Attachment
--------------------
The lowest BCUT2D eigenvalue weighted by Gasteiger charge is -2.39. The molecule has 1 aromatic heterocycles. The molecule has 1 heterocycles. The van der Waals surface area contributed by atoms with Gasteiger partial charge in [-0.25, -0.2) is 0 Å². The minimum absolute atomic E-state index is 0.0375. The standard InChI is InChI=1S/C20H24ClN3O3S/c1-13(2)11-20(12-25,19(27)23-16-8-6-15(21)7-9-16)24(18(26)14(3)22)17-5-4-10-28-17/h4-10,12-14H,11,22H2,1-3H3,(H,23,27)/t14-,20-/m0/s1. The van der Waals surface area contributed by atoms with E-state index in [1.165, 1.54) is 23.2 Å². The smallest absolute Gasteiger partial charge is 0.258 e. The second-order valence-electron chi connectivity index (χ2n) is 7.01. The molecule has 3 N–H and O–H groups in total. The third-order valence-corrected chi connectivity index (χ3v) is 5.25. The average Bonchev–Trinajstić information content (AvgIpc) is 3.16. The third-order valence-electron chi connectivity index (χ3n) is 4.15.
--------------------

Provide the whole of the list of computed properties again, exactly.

The lowest BCUT2D eigenvalue weighted by Gasteiger charge is -2.39. The molecule has 1 aromatic heterocycles. The molecule has 1 heterocycles. The van der Waals surface area contributed by atoms with Gasteiger partial charge in [-0.25, -0.2) is 0 Å². The minimum absolute atomic E-state index is 0.0375. The standard InChI is InChI=1S/C20H24ClN3O3S/c1-13(2)11-20(12-25,19(27)23-16-8-6-15(21)7-9-16)24(18(26)14(3)22)17-5-4-10-28-17/h4-10,12-14H,11,22H2,1-3H3,(H,23,27)/t14-,20-/m0/s1. The van der Waals surface area contributed by atoms with E-state index in [1.165, 1.54) is 23.2 Å². The smallest absolute Gasteiger partial charge is 0.258 e. The second-order valence-electron chi connectivity index (χ2n) is 7.01. The molecule has 3 N–H and O–H groups in total. The third-order valence-corrected chi connectivity index (χ3v) is 5.25. The average Bonchev–Trinajstić information content (AvgIpc) is 3.16. The third-order valence-electron chi connectivity index (χ3n) is 4.15.